What we can learn from Mr Selfridge


jeremy_piven_selfr_2443089bOver the past few weeks I have been catching up with the latest drama to appear on ITV; Mr Selfridge. I am big fan of the store so I’m thoroughly enjoying this series but it has also made me think about how leaders communicate, inspire and engage a workforce. Now I’m not sure how much of it is fact, but from my sofa there are a few things internal communicators and our leaders can take away…

1. Perception is reality

Every time he addresses the people, his team or any stakeholder in his business he makes sure he has the right face on. He makes sure that the team are inspired to do their jobs and he does this by putting a brave face on it, or by sticking to the party line. This doesn’t mean that I think our leaders should lie their way through communications but it does mean that I think people look to leaders for guidance and stability – they need to demonstrate a sense of control and reassurance. There is a consistency to his approach that is comforting.

2. Everything that needs to be said can be done in 15 minutes

In the episode where Mr Selfridge was out of action his team couldn’t understand how he had so many meetings in a day. His view? You can say everything that needs to be said in 15 minutes and everything else is just hot air. I love this statement as we spend more and more time in meetings (91% of people admit to day dreaming in meetings and 39% admit to falling asleep) and can often achieve very little. Quick, to the point huddles or briefings can deliver much more in terms of engagement.

3. We decide on the what and the why and you decide on the how

This is the key to engagement, and actually links to some work by John Smythe that we covered on day two of my CIPR Diploma. Mr Selfridge demonstrates just how this theory can work. They decide to do a sale to compete with a new store and encourage everyone to come in and shop – what is included in the sale is down to the heads of department – the how is up to them. This is real employee engagement and empowerment and demonstrates what can be achieved if you use the power of the teams and the experts to deliver results.

4. Get to know your people

There are several examples throughout some of the earlier episodes where he goes out on a limb for people. People he thinks have credibility and are the right cultural fit for his business. Culture if the most important thing if you want to compete in today’s market and knowing your team is the key to achieving this. It’s also a lesson for IC Pros to make sure that we are credible in our roles – if we are, our leaders will go out on a limb for us and support what we are trying to achieve.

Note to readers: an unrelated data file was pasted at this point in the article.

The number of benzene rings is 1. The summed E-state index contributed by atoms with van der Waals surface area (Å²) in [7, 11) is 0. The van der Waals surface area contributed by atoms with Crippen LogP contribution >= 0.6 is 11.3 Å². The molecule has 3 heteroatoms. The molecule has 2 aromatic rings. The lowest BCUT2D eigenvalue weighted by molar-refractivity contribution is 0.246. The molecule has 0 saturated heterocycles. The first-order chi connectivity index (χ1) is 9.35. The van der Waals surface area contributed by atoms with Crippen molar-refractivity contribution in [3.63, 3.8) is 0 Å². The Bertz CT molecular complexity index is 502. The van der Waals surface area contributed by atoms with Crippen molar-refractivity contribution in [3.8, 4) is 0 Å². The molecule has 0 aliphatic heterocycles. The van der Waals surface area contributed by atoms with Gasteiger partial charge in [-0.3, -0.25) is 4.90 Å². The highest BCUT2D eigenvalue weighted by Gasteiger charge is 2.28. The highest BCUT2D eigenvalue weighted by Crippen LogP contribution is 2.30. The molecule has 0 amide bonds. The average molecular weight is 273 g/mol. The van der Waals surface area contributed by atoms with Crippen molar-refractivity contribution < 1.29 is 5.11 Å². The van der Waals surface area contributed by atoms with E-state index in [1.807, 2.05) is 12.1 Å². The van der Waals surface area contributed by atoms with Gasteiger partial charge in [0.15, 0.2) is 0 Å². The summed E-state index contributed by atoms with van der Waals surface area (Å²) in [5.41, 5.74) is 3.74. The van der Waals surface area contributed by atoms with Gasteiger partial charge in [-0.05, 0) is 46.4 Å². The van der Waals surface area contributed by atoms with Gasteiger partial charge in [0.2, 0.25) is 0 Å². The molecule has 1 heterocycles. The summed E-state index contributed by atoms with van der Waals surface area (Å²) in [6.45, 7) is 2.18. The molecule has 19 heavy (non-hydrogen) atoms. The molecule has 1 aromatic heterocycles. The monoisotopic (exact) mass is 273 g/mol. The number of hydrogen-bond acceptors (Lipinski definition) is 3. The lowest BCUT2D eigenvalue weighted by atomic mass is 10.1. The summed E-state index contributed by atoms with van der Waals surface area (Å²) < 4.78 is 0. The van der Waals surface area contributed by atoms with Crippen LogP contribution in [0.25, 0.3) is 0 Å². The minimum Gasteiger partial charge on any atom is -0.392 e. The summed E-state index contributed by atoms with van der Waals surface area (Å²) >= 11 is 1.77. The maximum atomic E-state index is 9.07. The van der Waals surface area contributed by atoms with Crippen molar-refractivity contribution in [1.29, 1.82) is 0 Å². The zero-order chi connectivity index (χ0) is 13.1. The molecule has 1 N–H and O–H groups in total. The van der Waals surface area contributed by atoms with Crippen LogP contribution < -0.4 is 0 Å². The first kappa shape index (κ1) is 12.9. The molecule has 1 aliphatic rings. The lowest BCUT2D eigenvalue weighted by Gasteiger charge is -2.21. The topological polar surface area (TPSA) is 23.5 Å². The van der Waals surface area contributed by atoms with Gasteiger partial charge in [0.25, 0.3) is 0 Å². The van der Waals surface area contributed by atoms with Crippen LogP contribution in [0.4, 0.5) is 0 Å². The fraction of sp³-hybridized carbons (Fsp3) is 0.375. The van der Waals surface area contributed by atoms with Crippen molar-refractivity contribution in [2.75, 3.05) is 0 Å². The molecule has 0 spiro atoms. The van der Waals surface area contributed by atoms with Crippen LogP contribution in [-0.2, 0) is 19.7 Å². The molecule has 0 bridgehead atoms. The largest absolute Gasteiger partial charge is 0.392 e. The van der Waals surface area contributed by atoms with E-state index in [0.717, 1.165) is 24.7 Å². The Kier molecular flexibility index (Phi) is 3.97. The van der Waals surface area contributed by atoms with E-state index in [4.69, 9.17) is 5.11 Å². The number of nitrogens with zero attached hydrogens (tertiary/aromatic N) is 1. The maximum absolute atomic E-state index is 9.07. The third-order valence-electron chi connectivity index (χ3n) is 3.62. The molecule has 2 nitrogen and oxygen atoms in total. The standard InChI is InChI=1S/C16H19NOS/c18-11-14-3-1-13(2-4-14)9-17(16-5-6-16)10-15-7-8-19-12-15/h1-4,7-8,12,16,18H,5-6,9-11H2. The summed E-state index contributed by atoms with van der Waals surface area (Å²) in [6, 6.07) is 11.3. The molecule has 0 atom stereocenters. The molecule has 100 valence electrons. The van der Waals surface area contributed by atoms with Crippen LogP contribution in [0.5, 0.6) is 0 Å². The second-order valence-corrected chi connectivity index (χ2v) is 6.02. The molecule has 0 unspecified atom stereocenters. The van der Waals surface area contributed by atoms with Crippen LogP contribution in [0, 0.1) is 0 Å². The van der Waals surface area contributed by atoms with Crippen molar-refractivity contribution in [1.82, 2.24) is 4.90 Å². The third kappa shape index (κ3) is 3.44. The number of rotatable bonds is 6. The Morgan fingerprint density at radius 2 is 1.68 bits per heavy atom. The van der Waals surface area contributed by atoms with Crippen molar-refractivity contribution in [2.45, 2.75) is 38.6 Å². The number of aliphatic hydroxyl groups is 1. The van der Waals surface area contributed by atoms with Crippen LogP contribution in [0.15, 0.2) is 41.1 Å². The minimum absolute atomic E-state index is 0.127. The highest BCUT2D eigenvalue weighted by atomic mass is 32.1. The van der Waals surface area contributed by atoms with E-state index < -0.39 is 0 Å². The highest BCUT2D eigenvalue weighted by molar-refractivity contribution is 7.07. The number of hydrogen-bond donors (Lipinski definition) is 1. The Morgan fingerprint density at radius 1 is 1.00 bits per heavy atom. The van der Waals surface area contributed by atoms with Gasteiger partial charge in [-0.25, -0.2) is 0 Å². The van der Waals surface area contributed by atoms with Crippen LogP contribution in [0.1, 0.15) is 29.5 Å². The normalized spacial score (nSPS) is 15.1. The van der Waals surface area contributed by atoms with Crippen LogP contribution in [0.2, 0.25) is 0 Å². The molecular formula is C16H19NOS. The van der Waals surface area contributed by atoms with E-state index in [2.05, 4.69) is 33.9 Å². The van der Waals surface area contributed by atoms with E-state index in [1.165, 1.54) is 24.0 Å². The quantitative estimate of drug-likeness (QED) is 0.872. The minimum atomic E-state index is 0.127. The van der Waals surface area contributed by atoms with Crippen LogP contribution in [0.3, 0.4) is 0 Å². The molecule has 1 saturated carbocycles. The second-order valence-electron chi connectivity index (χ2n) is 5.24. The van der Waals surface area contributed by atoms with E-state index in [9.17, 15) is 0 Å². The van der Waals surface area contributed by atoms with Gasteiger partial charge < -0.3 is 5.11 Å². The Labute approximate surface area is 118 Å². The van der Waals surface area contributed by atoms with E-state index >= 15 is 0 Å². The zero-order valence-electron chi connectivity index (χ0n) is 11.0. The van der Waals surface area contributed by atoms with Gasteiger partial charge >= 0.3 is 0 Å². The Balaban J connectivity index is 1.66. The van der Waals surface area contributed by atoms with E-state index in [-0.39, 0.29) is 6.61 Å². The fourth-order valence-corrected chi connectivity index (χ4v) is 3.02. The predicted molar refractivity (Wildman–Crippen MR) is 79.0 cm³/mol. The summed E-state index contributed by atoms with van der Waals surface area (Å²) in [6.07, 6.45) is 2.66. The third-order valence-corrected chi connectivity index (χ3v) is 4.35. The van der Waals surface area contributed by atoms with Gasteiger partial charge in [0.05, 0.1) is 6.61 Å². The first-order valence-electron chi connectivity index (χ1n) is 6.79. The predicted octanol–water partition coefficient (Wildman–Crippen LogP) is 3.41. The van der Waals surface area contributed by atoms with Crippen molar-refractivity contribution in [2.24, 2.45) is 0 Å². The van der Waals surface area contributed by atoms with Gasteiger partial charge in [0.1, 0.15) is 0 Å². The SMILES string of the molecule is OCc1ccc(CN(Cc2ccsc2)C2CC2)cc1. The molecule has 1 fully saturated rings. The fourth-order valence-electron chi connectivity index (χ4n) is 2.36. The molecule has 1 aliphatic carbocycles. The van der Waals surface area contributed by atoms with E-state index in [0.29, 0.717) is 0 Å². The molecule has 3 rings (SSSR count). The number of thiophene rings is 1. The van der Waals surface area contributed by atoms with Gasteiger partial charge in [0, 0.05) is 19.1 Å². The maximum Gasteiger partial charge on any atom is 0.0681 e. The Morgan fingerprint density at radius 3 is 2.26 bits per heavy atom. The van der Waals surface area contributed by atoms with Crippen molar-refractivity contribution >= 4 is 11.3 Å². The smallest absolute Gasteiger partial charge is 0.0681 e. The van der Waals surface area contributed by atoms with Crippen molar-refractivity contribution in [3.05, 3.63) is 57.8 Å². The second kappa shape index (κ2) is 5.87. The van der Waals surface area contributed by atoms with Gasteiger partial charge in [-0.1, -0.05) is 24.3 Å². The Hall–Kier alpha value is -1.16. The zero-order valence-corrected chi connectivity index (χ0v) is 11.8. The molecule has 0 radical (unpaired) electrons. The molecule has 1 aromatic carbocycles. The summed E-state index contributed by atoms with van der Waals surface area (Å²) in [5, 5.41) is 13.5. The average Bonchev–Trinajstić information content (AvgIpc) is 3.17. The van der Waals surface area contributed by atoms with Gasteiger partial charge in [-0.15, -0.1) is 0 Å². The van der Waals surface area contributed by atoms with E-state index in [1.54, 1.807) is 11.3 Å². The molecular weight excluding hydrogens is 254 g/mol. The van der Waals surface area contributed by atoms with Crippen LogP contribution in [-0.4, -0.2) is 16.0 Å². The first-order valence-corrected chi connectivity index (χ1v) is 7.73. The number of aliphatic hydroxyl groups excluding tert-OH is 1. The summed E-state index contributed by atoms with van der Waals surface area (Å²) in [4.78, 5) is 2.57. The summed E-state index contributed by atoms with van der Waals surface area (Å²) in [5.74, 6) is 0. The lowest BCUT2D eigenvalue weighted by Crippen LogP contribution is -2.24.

5. Network and use external events to your advantage

Mr Selfridge is all about his network. He is meeting people all the time and using external events that interest the press to his advantage. I was surprised, upon visiting the store at the weekend, that they aren’t replicating windows from the show in real time – I thought this would be a great idea to capitalise on the programme. Use external events to hook your internal audience and always make time for networking inside and outside the organisation – you never know when you need to make a deal!

I am sure there are many more things to take from the show, and there are probably many of you that haven’t even seen it, but for me it has shown the importance of inspirational leadership and how you can create a culture of engagement through short, sharp communications and real empowerment.

For those who have missed it and now want to check it out, visit ITV player.

One thought on “What we can learn from Mr Selfridge

  • I’ll never be able to watch Mr Selfridge again without watching for lessons in leadership, I hope you realise you’ve ruined my favourite show 😉 Some interesting perspectives here and I’m sure you’re right in your analysis. Another thing he does very well is to make people feel important. He understands the value of a thank you and of a pat on the back. Mr Crabb for example beams with pleasure when he earns Mr Selfridge’s approval and you just know he will go the extra mile. I’m glad I’m not alone in using popular period drama to illustrate employee engagement best practice! I did it with Downton Abbey back in 2011: http://j0n1.com/2011/10/17/work-must-have-value/

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